Now before you say “Woah Sam, slow down! All the Entwives did was make gardens!” I’ll say yes, but there are clues that their downfall was due to their over-attachment to their gardens, which serves as a cautionary tale. For Treebeard says that when they went in search of the Entwives: “we found a desert; it was all burned and uprooted, for war had passed over it.” While the Ents still have hope, it seems clear to me that the Entwives were destroyed during the last battle between Sauron and the Free Peoples, and probably they perished trying to protect their gardens. Furthermore, in the song of the Ents and Entwives, it is the Wives who refuse to come visit the Ents “because my land is fair… because my land is best!” This seems pretty arrogant to me. Like Feänor, the Entwives became more engrossed in something they had worked upon than their own kindred, which will lead to the eventual destruction of their race.
To sum up, in class we said that it is necessary for their to be both woods and gardens. But while we talked in class about the anxiety we have about the woods, I think we also need to recognize that we are also not completely comfortable with what we do in making gardens.
We must now talk about the bending of wills aspect of gardens. From our readings over the past week, Pearl, The Dream of the Rood, and the Quenta Silmarillion we have gotten used to the idea that gems can be trees and trees gems and moreover both can be alive. They can even become holy, for example the tree that eventually became the Cross. Thus it is not really surprising that Tolkien could describe the Entwives as making plants “hear” and “obey.” This would seem to put Entwives in the same category as Saruman and Sauron, but Tolkien does not make such an interpretation easy. For they appear also like ancient agricultural goddesses, such as Demeter, since “Many men learned the crafts of the Entwives and honoured them greatly.” How could beings that introduce agriculture to man be evil?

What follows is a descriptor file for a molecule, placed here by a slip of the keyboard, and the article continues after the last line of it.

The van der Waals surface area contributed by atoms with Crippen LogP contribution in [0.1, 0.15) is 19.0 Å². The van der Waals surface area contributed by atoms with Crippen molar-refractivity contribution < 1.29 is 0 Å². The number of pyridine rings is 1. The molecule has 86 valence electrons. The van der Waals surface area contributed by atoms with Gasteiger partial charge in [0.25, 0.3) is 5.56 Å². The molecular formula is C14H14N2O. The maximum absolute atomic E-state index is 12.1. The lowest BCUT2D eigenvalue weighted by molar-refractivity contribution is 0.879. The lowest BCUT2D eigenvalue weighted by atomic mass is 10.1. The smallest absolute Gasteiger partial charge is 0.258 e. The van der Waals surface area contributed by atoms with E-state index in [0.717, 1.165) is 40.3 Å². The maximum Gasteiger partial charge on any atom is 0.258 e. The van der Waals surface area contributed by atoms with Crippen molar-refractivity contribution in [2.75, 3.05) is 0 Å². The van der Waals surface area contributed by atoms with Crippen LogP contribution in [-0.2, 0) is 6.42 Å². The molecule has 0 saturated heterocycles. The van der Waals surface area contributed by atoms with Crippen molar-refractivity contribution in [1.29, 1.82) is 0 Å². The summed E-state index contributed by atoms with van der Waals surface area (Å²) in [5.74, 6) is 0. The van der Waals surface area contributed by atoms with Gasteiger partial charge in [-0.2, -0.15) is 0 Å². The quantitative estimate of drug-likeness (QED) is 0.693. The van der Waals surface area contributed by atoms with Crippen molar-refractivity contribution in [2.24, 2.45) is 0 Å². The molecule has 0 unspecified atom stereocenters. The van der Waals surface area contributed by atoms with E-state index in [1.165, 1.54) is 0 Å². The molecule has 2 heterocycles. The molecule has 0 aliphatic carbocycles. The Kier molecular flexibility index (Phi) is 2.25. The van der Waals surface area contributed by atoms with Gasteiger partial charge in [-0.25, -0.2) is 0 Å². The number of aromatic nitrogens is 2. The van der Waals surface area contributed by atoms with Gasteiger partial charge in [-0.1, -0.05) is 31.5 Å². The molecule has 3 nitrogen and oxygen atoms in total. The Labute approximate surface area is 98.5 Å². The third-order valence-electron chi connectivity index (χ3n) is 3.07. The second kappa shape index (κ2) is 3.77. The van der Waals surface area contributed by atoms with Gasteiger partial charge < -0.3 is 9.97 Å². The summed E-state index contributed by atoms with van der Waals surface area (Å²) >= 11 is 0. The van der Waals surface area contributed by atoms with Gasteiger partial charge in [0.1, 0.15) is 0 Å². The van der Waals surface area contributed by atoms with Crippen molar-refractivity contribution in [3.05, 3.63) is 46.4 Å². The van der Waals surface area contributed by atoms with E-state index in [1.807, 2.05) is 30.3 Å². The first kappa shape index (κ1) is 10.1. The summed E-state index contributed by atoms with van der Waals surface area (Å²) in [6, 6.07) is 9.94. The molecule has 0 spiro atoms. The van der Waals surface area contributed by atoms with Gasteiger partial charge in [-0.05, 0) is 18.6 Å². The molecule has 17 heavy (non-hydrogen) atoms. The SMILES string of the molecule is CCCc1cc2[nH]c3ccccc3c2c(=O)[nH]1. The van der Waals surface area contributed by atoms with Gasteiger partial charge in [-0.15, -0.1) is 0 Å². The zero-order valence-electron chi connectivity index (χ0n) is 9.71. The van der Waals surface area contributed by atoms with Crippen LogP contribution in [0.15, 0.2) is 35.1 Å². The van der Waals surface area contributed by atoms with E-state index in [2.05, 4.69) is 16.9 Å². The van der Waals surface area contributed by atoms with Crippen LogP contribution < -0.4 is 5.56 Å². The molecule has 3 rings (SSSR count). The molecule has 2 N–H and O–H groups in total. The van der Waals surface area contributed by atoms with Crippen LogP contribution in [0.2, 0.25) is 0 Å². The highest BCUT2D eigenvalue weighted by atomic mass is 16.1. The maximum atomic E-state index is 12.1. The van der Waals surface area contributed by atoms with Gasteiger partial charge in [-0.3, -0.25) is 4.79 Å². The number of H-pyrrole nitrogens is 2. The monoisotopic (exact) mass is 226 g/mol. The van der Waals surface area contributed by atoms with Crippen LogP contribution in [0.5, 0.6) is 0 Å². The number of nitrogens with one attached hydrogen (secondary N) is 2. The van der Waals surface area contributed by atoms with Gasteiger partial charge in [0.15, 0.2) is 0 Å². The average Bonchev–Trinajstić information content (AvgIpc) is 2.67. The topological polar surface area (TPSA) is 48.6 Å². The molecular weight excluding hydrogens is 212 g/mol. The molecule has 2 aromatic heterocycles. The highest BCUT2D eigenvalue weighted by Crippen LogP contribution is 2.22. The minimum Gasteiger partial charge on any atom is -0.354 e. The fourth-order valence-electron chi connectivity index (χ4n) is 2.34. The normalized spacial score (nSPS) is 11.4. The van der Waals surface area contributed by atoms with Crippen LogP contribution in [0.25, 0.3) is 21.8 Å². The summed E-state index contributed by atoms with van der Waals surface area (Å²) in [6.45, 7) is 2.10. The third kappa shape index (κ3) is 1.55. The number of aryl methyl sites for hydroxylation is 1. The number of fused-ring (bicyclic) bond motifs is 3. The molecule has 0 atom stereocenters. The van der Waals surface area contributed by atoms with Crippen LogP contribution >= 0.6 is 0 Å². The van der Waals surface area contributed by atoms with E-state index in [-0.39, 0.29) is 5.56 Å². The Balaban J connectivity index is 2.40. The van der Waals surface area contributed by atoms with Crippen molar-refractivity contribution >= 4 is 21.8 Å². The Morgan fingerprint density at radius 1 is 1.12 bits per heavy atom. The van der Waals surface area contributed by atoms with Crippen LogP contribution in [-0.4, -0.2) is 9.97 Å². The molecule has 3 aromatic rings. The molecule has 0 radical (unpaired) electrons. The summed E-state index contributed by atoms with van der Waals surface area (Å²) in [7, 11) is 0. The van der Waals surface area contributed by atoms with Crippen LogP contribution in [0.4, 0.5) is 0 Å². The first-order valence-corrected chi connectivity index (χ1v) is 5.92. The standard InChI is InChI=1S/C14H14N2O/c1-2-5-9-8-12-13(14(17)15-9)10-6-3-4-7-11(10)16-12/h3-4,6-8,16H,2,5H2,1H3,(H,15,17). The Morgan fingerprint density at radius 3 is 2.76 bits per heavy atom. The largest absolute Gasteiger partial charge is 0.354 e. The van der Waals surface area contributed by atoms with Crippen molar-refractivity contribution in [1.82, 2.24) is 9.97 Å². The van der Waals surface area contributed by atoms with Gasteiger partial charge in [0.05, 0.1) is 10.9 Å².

To answer this, let’s talk about the most beloved gardener in LotR: Sam. During his brief stint as ringbearer, he has a vision of overthrowing Sauron, and turning Mordor into a huge garden, but he realizes that “the one small garden of a free gardener was all his need and due, not a garden swollen to a realm; his own hands to use, not the hands of others to command.” While it would seem that a huge garden would be infinitely better than the plain of Gorgoroth, what Sam intuits is that in doing so he would be bending the wills of others to create and maintain such a garden, and so he’d be no better than Sauron. Sam declines the power to create a garden kingdom, but we must wonder if the Entwives would have done the same if they had gotten the Ring. They do not go as far as to enslave men or the Ents to work their gardens, but in a world where trees and gems are alive, the act of domestication is itself an act of domination.
The Entwives are not evil because they are not filled with hate, and do not destroy, but they are imperfect. They need to remember what it is to walk through a wood, just as the Ents need to be able to appreciate an orchard.